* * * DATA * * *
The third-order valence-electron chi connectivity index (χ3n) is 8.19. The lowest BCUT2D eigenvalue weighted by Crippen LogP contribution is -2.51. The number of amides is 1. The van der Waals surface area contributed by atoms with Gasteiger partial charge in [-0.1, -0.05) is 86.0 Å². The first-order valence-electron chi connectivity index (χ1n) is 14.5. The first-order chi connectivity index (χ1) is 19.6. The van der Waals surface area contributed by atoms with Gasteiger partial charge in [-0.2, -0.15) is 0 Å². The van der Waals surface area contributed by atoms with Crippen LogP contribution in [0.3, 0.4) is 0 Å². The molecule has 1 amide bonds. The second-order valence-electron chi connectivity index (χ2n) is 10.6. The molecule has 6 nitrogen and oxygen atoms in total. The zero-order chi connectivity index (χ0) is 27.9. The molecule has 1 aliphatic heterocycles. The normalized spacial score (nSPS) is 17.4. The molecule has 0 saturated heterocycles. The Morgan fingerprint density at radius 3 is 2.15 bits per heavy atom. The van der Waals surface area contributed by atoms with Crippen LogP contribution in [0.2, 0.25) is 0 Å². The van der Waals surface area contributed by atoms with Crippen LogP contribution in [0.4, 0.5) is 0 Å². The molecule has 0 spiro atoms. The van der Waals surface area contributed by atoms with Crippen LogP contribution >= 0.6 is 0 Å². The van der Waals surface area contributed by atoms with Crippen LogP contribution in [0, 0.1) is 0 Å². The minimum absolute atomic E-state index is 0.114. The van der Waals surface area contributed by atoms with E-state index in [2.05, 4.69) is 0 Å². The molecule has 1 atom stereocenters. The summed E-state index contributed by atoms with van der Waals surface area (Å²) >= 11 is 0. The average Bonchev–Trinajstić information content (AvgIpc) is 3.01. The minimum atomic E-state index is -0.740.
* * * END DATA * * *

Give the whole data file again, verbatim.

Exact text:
The third-order valence-electron chi connectivity index (χ3n) is 8.19. The lowest BCUT2D eigenvalue weighted by Crippen LogP contribution is -2.51. The number of amides is 1. The van der Waals surface area contributed by atoms with Gasteiger partial charge in [-0.1, -0.05) is 86.0 Å². The first-order valence-electron chi connectivity index (χ1n) is 14.5. The first-order chi connectivity index (χ1) is 19.6. The van der Waals surface area contributed by atoms with Gasteiger partial charge in [-0.2, -0.15) is 0 Å². The van der Waals surface area contributed by atoms with Crippen LogP contribution in [0.3, 0.4) is 0 Å². The molecule has 1 amide bonds. The second-order valence-electron chi connectivity index (χ2n) is 10.6. The molecule has 6 nitrogen and oxygen atoms in total. The zero-order chi connectivity index (χ0) is 27.9. The molecule has 1 aliphatic heterocycles. The normalized spacial score (nSPS) is 17.4. The molecule has 0 saturated heterocycles. The Morgan fingerprint density at radius 3 is 2.15 bits per heavy atom. The van der Waals surface area contributed by atoms with Crippen LogP contribution in [0.2, 0.25) is 0 Å². The van der Waals surface area contributed by atoms with Crippen LogP contribution in [0.4, 0.5) is 0 Å². The molecule has 0 spiro atoms. The van der Waals surface area contributed by atoms with Crippen LogP contribution >= 0.6 is 0 Å². The van der Waals surface area contributed by atoms with Crippen LogP contribution in [0, 0.1) is 0 Å². The minimum absolute atomic E-state index is 0.114. The van der Waals surface area contributed by atoms with E-state index in [2.05, 4.69) is 0 Å². The molecule has 1 atom stereocenters. The summed E-state index contributed by atoms with van der Waals surface area (Å²) >= 11 is 0. The average Bonchev–Trinajstić information content (AvgIpc) is 3.01. The minimum atomic E-state index is -0.740.